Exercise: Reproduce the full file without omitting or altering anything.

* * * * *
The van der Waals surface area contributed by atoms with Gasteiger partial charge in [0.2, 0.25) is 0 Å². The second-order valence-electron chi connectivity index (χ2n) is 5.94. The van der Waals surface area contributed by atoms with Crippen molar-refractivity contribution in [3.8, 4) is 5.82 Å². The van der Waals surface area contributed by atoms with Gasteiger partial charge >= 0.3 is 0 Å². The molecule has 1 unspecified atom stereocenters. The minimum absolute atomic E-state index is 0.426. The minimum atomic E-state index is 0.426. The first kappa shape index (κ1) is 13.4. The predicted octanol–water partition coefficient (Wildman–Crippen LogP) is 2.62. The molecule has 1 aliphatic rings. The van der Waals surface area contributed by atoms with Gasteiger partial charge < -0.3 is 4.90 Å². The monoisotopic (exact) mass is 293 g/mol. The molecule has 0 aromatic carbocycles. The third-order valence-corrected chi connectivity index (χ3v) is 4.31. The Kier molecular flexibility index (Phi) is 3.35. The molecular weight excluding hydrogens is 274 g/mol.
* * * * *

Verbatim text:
The van der Waals surface area contributed by atoms with Gasteiger partial charge in [0.2, 0.25) is 0 Å². The second-order valence-electron chi connectivity index (χ2n) is 5.94. The van der Waals surface area contributed by atoms with Crippen molar-refractivity contribution in [3.8, 4) is 5.82 Å². The van der Waals surface area contributed by atoms with Gasteiger partial charge >= 0.3 is 0 Å². The molecule has 1 unspecified atom stereocenters. The minimum absolute atomic E-state index is 0.426. The minimum atomic E-state index is 0.426. The first kappa shape index (κ1) is 13.4. The predicted octanol–water partition coefficient (Wildman–Crippen LogP) is 2.62. The molecule has 1 aliphatic rings. The van der Waals surface area contributed by atoms with Gasteiger partial charge < -0.3 is 4.90 Å². The monoisotopic (exact) mass is 293 g/mol. The molecule has 0 aromatic carbocycles. The third-order valence-corrected chi connectivity index (χ3v) is 4.31. The Kier molecular flexibility index (Phi) is 3.35. The molecular weight excluding hydrogens is 274 g/mol.